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After schooling in London and Liverpool, Hayward went to Magdalen College, Oxford in 1942 on a scholarship to study German. He soon dropped German for Russian, graduating with a first-class degree in 1945. He remained in Oxford for two more years before being proposed by Isaiah Berlin for a scheme for young scholars to be attached to the British Embassy in Moscow. He instead opted to study in 1946-7 at Charles University of Prague. The British Foreign Office then appointed him to the Moscow embassy and he arrived in September 1947, where he would remain for two years. When required to translate for the British ambassador on a visit to Joseph Stalin in the Kremlin, Hayward was too dumb-struck to speak.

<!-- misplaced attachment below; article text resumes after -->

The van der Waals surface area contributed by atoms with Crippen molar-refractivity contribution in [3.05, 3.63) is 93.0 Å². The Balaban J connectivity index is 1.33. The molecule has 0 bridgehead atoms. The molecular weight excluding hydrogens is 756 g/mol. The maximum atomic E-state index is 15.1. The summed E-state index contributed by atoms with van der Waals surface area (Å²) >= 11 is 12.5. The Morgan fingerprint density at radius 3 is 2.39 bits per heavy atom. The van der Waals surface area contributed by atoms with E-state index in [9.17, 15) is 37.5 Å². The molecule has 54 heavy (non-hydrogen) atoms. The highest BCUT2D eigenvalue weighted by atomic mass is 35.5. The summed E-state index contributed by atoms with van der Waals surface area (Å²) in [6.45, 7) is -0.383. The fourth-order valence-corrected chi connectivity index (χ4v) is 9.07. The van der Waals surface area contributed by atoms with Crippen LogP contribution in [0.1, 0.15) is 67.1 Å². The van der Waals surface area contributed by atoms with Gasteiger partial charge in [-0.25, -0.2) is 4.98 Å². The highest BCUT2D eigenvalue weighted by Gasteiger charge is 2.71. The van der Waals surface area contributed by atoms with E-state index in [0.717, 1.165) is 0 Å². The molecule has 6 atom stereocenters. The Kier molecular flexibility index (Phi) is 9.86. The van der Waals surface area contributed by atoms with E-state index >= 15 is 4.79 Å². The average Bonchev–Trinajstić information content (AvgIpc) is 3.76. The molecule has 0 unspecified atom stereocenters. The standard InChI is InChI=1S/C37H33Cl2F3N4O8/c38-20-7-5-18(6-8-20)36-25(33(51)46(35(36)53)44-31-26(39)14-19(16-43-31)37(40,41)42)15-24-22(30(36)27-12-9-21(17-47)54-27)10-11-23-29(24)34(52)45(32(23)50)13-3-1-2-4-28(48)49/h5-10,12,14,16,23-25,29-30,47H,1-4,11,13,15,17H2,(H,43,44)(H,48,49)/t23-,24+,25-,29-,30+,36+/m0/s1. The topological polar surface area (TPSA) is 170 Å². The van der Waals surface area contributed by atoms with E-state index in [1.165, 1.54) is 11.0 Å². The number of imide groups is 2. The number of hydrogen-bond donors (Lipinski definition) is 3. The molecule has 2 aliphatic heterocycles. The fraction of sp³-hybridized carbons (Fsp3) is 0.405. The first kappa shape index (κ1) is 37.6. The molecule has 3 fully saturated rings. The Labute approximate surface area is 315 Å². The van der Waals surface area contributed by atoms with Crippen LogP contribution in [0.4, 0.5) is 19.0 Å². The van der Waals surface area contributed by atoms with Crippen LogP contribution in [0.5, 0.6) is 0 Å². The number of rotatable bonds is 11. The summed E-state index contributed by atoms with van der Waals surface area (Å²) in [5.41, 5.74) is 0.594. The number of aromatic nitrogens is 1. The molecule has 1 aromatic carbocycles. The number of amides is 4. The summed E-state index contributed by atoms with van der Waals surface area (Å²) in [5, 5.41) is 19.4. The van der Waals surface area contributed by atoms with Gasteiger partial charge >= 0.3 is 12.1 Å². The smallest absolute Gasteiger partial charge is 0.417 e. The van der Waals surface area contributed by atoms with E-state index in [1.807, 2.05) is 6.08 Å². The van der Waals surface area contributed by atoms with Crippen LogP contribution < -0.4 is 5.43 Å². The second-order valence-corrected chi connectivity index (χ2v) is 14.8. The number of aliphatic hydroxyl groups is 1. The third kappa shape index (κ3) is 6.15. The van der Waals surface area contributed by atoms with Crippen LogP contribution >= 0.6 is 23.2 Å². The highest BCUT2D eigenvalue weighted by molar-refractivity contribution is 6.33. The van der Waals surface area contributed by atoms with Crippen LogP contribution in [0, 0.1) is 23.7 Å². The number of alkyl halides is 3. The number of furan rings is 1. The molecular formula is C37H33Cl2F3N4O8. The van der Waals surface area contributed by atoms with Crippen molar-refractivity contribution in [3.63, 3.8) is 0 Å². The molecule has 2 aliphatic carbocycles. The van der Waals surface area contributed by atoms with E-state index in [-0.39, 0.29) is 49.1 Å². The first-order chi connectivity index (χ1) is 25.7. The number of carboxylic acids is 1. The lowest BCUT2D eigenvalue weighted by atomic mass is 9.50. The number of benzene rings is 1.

Returning to Oxford in 1949, Hayward became lecturer in Russian, moving to Leeds University in 1952. In 1955 he returned to work at the British Embassy in Moscow, but his posting was cut short. In 1956 he was taken on by St Antony's College, Oxford. He supervised a number of students who went on to prominent careers, including Strobe Talbott.
Although Hayward published no academic monograph and his writings were widely scattered in introductions to books and articles in journals, he became a well-known authority on Russian literature. He was best known as a translator (often jointly with colleagues) of the works of Vladimir Mayakovsky, Isaac Babel, Nadezhda Mandelstam, Aleksandr Solzhenitsyn, Boris Pasternak, Andrei Sinyavsky, Andrei Amalrik, Anna Akhmatova and many others.
His first full-scale translation, jointly with Manya Harari, was of Pasternak's novel Doctor Zhivago, a translation they began in 1957. Hayward had known Pasternak's family in Oxford and had once heard Pasternak read his poetry in Moscow in 1948.
He received the PEN Translation Prize in 1971.
See also